Western blots may be great for visualizing protein expression, but they can be a perfect way to waste your precious antibody stocks if you follow the normal protocol. Thankfully, you don’t have to follow the normal protocol any more; here’s how to get great blots with a fraction of the antibody usage.
I have tried several different techniques to minimize the amount of primary antibody that I use. In some labs, I have used heat-sealed bags to create a bag that is just slightly bigger than the blot. This can significantly reduce the amount of liquid required to cover the blot.
More recently, without access to a heat-sealer I turned to diluting my antibody in the smallest volume of dilution buffer possible to just cover a blot laying in a Tupperware container that is slightly larger than the blot (usually 7-10mls for a 9×5.5 cm membrane). Call me frugal, but even this approach still makes me cringe for antibodies that are diluted only 1:500-1:1000.
Floating your blot
But my newest (and now favorite approach) is one I call “floating your blot”. It requires a Tupperware container with a sealable lid and a flat bottom, parafilm, kimwipes, forceps, antibody dilution buffer and primary antibody. A 9×5.5cm membrane requires only 1mL of antibody diluted into buffer. To float your blot, follow these easy steps:
1) Cut a piece of parafilm that is slightly larger than the membrane.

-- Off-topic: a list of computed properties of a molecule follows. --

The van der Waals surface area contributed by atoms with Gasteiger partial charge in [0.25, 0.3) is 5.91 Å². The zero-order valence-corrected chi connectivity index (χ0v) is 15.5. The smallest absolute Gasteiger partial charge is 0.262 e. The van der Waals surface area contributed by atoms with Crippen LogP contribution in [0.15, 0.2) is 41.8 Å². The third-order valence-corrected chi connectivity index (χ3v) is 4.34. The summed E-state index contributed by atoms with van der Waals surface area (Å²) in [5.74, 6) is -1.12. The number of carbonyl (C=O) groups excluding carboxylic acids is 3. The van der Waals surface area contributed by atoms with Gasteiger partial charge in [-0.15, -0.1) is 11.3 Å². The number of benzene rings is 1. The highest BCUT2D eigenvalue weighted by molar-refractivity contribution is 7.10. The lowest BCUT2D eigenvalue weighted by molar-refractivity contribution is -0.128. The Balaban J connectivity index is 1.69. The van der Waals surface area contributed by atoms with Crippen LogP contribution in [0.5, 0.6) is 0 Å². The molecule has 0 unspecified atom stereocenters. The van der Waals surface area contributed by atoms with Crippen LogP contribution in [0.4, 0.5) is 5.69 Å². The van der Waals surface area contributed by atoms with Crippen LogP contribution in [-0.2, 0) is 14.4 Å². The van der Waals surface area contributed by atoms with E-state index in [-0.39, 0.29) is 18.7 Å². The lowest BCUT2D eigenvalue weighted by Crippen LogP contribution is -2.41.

2) Pipet some antibody dilution buffer without antibody (I usually use 1% low-fat dry milk, 0.1% Tween, PBS) onto the bottom of the Tupperware container and spread around using a kimwipe.
3) Lay the parafilm onto the wetted area without creating bubbles between the parafilm and the container. This sticks the parafilm to the bottom of the container.
4) Wipe off excess dilution buffer
5) Dilute antibody in antibody dilution buffer. I use 1mL for a full membrane (9×5.5 cm), and 0.5mL for half a membrane.
6) Pipette diluted antibody onto the parafilm near one end.
7) Using forceps, pick up membrane that has been incubated in blocking buffer and lay protein side down onto the diluted antibody. I lay one edge of the membrane against the liquid and allow the membrane to wick across. Keep the membrane on the parfilm and be careful to prevent any bubbles from forming between the liquid and the membrane.
8) Seal container with lid. This must be an air-tight seal or the diluted antibody will evaporate.
9) Incubate with primary antibody using conditions optimized for the antibody.
10) Remove blot into new container for washes.
11) Technique can be repeated for incubation with secondary antibody if desired.
I wish I could take the credit for thinking of this on my own, but I didn’t. A colleague showed me this trick and it really helps me save my antibodies.
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